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What are Alexa Routines and How to Use Them?

Take your automation to the next level with Alexa Routines

If Alexa Skills are like apps, Alexa Routines are like shortcuts. Shortcuts to what you may ask. Let me show you this with an example.

My morning routine

Every morning, after I wake up, I perform the following actions:

  1. Turn on the light in the living/dining room.
  2. Set brightness of the light to the max level.
  3. Turn on TV.
  4. Switch TV to the 5th channel.
  5. Switch on air-conditioner if it’s hot or switch on heating if it’s cold in the room.

Before moving to smart devices, obviously I had to do all these tasks one by one, manually.

By now, all of these devices are smart and therefore can be controlled with Alexa. However, I still have to give five commands to my voice assistant:

Alexa, turn on living room light.
Alexa, set living room light to 100 percent.
Alexa, turn on TV.
Alexa, switch TV to channel 5.
Alexa, turn on air-conditioner.

Even though this is faster than doing these steps manually, it’s a little bit tiring and not so cool. We can do much better.

This is where Alexa Routines come on the rescue. No more five commands just one simple phrase: “Alexa, good morning” and let the magic happen.

Now, when you know what an Alexa Routine is, let’s see how we can create and use them.

Alexa Routines can be run automatically

Alexa Routines can be invoked with a voice command or they can be invoked by some trigger. This is a very important thing to keep in mind. In essence, Alexa Routine is a bundle of actions. You can bundle any number of actions and then invoke them either with a voice command or tie to some sort of a trigger.

For example, I have a window/door sensor. If a sensor detects that a window is open for a certain amount of time, it invokes a routine that turns off the air-cond and sends me a notification.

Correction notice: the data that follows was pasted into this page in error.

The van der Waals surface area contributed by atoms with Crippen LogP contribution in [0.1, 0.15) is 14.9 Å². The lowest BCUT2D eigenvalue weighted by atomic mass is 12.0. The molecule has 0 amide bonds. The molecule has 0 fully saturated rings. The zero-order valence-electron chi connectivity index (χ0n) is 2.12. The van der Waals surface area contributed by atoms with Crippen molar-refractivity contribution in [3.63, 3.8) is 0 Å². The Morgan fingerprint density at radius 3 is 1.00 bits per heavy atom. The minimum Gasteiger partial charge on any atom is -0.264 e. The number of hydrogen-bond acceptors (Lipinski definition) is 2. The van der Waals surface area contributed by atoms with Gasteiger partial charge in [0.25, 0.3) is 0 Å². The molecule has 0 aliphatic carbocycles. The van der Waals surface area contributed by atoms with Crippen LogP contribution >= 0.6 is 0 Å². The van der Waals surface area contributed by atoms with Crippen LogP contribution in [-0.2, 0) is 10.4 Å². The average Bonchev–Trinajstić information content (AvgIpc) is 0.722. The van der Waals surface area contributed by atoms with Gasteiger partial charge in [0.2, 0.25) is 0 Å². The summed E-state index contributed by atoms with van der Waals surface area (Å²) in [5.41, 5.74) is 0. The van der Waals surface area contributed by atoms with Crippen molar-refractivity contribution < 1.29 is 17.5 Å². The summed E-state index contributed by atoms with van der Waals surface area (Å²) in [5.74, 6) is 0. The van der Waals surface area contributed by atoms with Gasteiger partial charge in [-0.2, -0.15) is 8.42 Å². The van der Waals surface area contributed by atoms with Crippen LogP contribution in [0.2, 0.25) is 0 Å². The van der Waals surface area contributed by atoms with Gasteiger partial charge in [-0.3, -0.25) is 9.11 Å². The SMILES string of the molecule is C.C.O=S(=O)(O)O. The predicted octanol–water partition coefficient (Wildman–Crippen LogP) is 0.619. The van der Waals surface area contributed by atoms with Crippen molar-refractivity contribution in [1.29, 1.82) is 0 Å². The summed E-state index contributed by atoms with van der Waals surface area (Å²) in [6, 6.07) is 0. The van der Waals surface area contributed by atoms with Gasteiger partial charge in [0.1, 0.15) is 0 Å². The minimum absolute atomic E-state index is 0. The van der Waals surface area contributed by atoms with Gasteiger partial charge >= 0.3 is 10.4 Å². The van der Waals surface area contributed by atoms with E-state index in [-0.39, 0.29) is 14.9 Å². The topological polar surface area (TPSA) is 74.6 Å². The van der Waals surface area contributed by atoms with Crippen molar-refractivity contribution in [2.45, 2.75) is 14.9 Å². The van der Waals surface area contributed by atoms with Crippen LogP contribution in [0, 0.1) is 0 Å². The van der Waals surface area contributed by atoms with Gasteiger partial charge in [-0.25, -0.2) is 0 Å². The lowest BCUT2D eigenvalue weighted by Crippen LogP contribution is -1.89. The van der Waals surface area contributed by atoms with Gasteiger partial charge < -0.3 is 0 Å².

Alexa Routine is a bundle of actions invoked either by a voice command or by some sort of a trigger.

The trigger can be a physical device or an event. For example, when you enter a location or leave a location it can serve as a trigger. Alexa even can trigger a routine by detecting certain sounds (more on this at the end of the story).

Alexa has pre-made or featured routines

If you say “Alexa, start my day”, she’ll tell you something new, update you about the weather and traffic and then start your Flash Briefing.

To enable featured routines, you can use the following commands:

“Alexa, enable the Good Morning Routine” — Alexa will wish you good morning, tell you something new, then play your Flash Briefing.

“Alexa, enable the Start my Day Routine” — Alexa with tell you news, traffic, and more.

“Alexa, enable the Screen Time Routine” — Alexa will keep track of an hour of screen time.

“Alexa, enable the Weather after Alarm Routine” — Alexa will tell you the weather when you dismiss your alarm.

“Alexa, enable the Good Night Routine” — Alexa will wish you good night and play sleep sounds.

Featured routines are nice and good but the real power comes from custom built routines. The possibilities are endless.

Creating Alexa Routines

Open the Settings section in the Alexa app and then open the Routines item.

Tap the + button in the top right corner to get started.

You need to enter the routine name, when the routine happens and what action to do.

In the routine that I just created you can see that when the door sensor opens Alexa will announce The door is open via the device called Echoshow. This is my Echo 5 device.

You specify more options. For example on which days the routine should be active and also you can specify the time range.

Once you have routines created, you can enable / disable them as you see fit.

The Alexa app also provides a number of handful functions related to Alexa Routines. For example, you can copy actions to a new routine or share the routine.

Viewing routine history

You can see the log of routine invocations. On the Routines screen switch to the Activity tab. You will the recent routines log there.

Sound Detection

Alexa can use sound detection as a trigger for routines. This function is in public preview and is not guaranteed to function correctly. In a nutshell, Alexa can detect various sounds and once that happens, she can invoke the specific routine. Currently the following are supported: Baby Crying, Snoring, Dog Barking and Cough. Unfortunately, I was not able to get them working except dog barking and even that would not detected flawlessly.


It must be noted that certain functions may not be available in all regions. For example Alexa Guard is not available here in Spain and to my best knowledge in other European Union countries. Motion detection and occupancy don’t work as well.


As you can see Alexa Routines is an extremely powerful capability that dramatically increases Alexa’s usefulness in automation. Your imagination is the only limit of what you can do with Alexa Routines and all these without any programming or coding skills.

Thank you

Thank you for reading. If you find this story useful, for more Alexa-related stories follow the Alexa Insider publication. See you next time.



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